Posts Tagged ‘architects monographs’
In about 1997 Ken Goldberg sent me a black and white photograph of FLW his 1:1,000,000 scale model of Frank Lloyd Wright’s Fallingwater House that had been compiled from individual silicon atoms. It’s about half the size of a playing card and was slipped into a glassine envelope.
In the 1930’s Frank Lloyd Wright’s concrete house, cantilevered above a waterfall represented an engagement with nature. In 1996 we were at the dawn of an era where the computer would increasingly become our interface with the natural world. Computer chips are cantilevered from silicon.
I was just beginning to make books in 1996. I was inspired by modern architecture. My books have a ‘floating’ spine that’s an homage to Mies van der Rohe’s Farnsworth House. The covers are kraft board shellacked to resemble polished concrete. But they’re also inspired by the construction methods Mies van der Rohe used: how he worked with new materials, reinforced concrete and steel, and had a vision for the components of a building being made elsewhere and assembled onsite.
My books use new environmentally responsible synthetic papers that are remarkably sensual, they feel like an alien form of cashmere. They’re assembled from stapled sections printed at copy shops on machines that provide near offset print quality. The components for the bindings are pre-cut in bulk and rapidly assembled using industrial strength double-sided adhesive tape.
Art and Architecture Books as Cathedrals
I’m impressed by but don’t relate to traditional art books. I saw an exhibition of rare sacred books at the Getty Museum in Los Angeles in the late 1990’s: ancient lectern bibles with the text decorated by hand by monks, all the way up to contemporary books of photography on rich paper, exquisitely bound in linen, with ribbon bookmarks and slipcases. The art books seemed to me to have the gravitas of cathedrals, magnificent, imposing, heavy. They represented for me the way the cathedral was the site for the religious experience.
I’d gradually grown away from the Catholicism of my mother’s family towards Eastern religions. When I think of a cathedral it’s a concrete structure by either Tadao Ando or Toyo Ito made of concrete, almost devoid of decoration except for a simple cross.
The main decorative feature is a skylight that concentrated a beam of sunlight that seemed like the tractor beam of warmth suggested by renaissance paintings of Jesus Christ with a glowing heart. The religious experience wasn’t just in the chapel it was everywhere there was light. I increasingly came to believe that most of the books I was working with would exist mostly as light, in electronic form and only be decanted into the physical world as they are needed.
A company called Concrete Works tweeted a comment by Tadao Ando a couple of months ago: “Concrete is the marble of our era.”
A few days ago Ballardian tweeted a quote by J G Ballard: “Concrete is a beautiful material. Handled intelligently it’s much more 20th century than wood or brick.”
Books As Treasure or Treasure Maps?
“I marvelled at her comic-book collection, stacks of them earned from a childhood spent in bed, every issue of Superman, Little Lulu, Classic, Comics and House of Mystery. In her old cigar box were all the talismanic charms of 1953: a roulette wheel, a typewriter, an ice skater, the red Mobil winged horse, the Eiffel Tower, a ballet slipper, and charms in the shape of all forty-eight states,” writes Patti Smith in her memoir Just Kids, of her friendship with an ill child when she was eight.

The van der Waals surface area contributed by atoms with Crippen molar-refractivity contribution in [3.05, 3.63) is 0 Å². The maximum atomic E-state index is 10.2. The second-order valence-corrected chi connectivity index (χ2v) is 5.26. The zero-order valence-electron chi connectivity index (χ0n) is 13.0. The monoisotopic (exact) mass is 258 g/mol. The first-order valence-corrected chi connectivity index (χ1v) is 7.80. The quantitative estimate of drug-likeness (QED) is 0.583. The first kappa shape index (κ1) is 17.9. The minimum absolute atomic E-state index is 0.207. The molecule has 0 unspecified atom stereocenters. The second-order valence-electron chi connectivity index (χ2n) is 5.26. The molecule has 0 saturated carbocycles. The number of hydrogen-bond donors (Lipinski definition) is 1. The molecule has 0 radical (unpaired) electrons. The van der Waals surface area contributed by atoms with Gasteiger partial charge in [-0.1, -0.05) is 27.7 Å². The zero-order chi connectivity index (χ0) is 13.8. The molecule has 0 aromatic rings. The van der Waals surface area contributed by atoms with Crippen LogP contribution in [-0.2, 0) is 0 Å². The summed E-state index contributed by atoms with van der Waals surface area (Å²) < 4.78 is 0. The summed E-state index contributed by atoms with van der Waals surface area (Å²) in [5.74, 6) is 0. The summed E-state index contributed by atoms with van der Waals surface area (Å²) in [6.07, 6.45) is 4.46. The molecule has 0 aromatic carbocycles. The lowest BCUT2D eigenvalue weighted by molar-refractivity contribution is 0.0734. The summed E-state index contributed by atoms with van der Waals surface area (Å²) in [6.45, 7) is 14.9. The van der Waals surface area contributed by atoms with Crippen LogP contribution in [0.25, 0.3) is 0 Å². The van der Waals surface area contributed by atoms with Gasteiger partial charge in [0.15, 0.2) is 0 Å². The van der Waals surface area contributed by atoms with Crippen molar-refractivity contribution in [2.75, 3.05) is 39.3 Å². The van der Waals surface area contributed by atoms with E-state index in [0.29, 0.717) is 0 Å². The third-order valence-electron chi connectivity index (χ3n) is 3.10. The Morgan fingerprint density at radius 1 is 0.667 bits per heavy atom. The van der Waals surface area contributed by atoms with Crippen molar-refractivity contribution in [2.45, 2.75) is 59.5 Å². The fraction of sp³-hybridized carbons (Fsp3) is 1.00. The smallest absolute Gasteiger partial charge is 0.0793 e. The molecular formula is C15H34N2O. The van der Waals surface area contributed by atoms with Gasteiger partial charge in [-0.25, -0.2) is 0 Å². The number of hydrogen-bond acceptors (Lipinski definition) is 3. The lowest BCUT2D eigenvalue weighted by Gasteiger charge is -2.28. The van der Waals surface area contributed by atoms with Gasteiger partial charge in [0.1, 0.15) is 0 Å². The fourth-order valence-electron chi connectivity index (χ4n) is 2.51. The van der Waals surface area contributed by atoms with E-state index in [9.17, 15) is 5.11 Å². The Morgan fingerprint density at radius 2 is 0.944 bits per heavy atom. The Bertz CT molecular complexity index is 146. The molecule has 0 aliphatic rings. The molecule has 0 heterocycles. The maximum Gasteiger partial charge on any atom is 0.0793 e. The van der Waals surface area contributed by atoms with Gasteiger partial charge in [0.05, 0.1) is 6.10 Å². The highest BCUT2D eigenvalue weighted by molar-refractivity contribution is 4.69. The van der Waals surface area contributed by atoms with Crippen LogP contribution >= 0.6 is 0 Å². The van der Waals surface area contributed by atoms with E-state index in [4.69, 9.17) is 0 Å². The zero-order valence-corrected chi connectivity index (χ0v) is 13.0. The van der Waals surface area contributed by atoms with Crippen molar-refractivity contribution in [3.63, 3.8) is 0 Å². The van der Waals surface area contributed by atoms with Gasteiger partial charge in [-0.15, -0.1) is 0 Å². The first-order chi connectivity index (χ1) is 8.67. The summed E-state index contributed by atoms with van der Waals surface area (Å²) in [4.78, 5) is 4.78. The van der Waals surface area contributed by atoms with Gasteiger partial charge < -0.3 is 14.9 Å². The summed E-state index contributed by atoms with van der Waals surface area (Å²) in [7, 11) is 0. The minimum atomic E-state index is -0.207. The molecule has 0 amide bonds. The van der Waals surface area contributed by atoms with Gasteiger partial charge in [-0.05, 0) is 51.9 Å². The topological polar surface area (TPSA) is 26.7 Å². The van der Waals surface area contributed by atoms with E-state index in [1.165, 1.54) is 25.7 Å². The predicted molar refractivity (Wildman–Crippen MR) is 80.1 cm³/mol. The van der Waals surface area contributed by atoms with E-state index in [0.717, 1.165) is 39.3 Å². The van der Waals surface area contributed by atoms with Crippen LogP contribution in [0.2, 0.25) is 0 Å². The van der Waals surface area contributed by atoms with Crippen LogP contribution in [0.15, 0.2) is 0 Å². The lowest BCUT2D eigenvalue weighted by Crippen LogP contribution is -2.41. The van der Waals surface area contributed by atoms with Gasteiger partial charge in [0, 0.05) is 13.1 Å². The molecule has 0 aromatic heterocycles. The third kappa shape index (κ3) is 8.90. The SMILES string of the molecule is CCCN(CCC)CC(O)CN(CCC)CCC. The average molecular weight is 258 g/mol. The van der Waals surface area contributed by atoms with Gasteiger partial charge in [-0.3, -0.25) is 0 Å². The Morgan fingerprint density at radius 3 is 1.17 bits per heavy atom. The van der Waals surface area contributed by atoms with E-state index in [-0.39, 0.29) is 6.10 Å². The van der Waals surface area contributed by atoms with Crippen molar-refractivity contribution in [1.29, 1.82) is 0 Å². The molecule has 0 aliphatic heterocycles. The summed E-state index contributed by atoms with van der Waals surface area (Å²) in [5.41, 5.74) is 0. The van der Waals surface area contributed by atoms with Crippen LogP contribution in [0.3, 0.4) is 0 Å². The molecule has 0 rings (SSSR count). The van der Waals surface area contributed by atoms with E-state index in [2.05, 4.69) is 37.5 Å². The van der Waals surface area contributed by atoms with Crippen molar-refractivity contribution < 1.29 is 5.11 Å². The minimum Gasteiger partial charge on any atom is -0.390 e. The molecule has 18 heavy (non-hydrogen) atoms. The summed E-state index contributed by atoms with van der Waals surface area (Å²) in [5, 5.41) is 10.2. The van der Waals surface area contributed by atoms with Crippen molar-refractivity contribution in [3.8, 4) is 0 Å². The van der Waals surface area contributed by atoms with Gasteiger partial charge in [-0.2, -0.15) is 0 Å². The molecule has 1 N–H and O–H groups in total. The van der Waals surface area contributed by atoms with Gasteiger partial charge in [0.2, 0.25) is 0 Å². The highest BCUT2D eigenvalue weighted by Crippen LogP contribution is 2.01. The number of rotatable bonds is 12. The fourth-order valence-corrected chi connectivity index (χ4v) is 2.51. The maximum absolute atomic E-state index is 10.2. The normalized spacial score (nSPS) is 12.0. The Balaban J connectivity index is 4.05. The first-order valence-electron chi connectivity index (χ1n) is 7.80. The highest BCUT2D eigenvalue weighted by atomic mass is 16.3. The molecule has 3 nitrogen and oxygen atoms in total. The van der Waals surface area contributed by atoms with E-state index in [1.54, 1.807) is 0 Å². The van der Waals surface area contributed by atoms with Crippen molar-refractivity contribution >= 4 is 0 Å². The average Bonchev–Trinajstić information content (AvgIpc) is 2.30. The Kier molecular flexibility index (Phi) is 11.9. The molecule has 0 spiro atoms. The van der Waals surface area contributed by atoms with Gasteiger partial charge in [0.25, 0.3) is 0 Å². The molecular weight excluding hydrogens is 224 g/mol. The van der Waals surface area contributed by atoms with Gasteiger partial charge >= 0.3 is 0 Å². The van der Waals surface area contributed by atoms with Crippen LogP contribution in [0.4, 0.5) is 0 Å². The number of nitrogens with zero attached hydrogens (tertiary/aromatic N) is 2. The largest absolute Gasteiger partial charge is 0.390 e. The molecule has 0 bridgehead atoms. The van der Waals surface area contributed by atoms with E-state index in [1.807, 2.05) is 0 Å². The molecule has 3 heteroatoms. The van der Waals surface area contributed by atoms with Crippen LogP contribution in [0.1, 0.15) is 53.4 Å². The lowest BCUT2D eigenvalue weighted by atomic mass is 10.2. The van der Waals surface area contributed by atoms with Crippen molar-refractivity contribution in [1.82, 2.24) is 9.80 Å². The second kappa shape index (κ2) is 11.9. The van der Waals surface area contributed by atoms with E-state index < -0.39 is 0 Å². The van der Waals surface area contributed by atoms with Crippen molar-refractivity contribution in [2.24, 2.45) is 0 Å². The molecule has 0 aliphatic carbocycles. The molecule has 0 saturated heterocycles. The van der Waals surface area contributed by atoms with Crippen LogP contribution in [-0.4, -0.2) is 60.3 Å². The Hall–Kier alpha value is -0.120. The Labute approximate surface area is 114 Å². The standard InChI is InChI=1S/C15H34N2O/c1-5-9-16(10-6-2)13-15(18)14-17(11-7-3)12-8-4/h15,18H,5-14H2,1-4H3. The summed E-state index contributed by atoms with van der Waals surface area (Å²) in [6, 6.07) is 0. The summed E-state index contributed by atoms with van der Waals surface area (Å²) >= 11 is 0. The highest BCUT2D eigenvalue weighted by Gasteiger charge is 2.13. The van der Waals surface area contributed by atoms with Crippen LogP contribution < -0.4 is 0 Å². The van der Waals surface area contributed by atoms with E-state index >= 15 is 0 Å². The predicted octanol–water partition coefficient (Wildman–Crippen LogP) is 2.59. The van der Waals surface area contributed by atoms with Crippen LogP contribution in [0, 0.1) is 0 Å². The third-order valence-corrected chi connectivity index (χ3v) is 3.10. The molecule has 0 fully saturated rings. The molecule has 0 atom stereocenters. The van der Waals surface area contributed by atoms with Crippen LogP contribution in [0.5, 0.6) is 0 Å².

Later in life art and literature would become her talismans. “We spent a night looking at our art books. My collection included de Kooning, Dubuffet, Diego Rivera, a Pollock monograph, and a small pile of Art International magazines. Robert had large coffee table books he had acquired from Brentano’s on Tantric art, Michelangelo, Surrealism, and erotic art. We added used catalogs on John Graham, Gorky, Cornell, and Kitaj that we acquired for less than a dollar.”
My box of charms is my iPhone. I have a paperweight model of the Eiffel Tower but it’s in a box of things, still in storage I haven’t unpacked since returning to Australia from Los Angeles, and I don’t miss it. The artworks I like to meditate upon are contained in iPhone apps: Walter de Maria’s Earth room in a guide to tranquil places in New York, and a new app called Mars Odyssey Themis, which posts a photo a day taken by the Mars Rovers Spirit and Opportunity.
The photos of Mars are extraordinarily evocative and linked to a website that provides a context for them: latitude, longitude, orbit number, when the images were captured, their size. I can link through to see them placed on a map. I can tweet the photos. But I don’t consider these apps as treasures. I won’t put them away in a box somewhere and in fifty years find them and be transported back in time.
My two year old iPhone is starting to malfunction. I’ll need to replace it soon. The apps are backed up and I can put them onto a new phone but eventually they’ll become antiquated or incompatible and the shell of a dead iPhone evoke a room in Soho filled with dirt or wind drifts on the surface of Mars. What remains though is the essence of the experience for me. The art works are conceptual, they’re treasure maps not treasure.
The iPad and the Walkman and the Sunset of Mature Technologies
In 2008 Bill Viola gave a public lecture at the Art Gallery of New South Wales. He showed an excerpt from a new work, Ocean Without A Shore, that showed people walking towards and through a curtain of water. It represented the intersection between life and death. It began in grainy black and white, shot with a 1970’s surveillance camera. The colour footage was shot with a state-of-the art super high definition camera. The curtain of water, whose settings took two days to calibrate, had been used by Sports Illustrated while shooting its swimsuit issue.
He said he now felt that he had a full palette of tools. That technology had advanced so far so quickly and become so ubiquitous that it no longer had to be the focus of his work, that people would be able to concentrate on the experience the works provoked. He talked about being in a church in Italy and the simple beauty of a Renaissance painting of the Virgin Mary moving him to tears.
Things start to get interesting when technologies become fully mature and are about to be bypassed for a new format or a new class of device that alters and significantly heightens the experience of the artform. At the end of analogue era the extraordinary musicians of the punk rock generation had access to cheap vinyl recording and pressing facilities as the recording industry was focusing on the introduction of the CD, and their independent singles changed the nature of popular music. And the Walkman, an ordinary cassette playback device, shrunk to fit into a pocket and fitted with high fidelity small lightweight headphones changed the way we experienced music, privately, while in motion.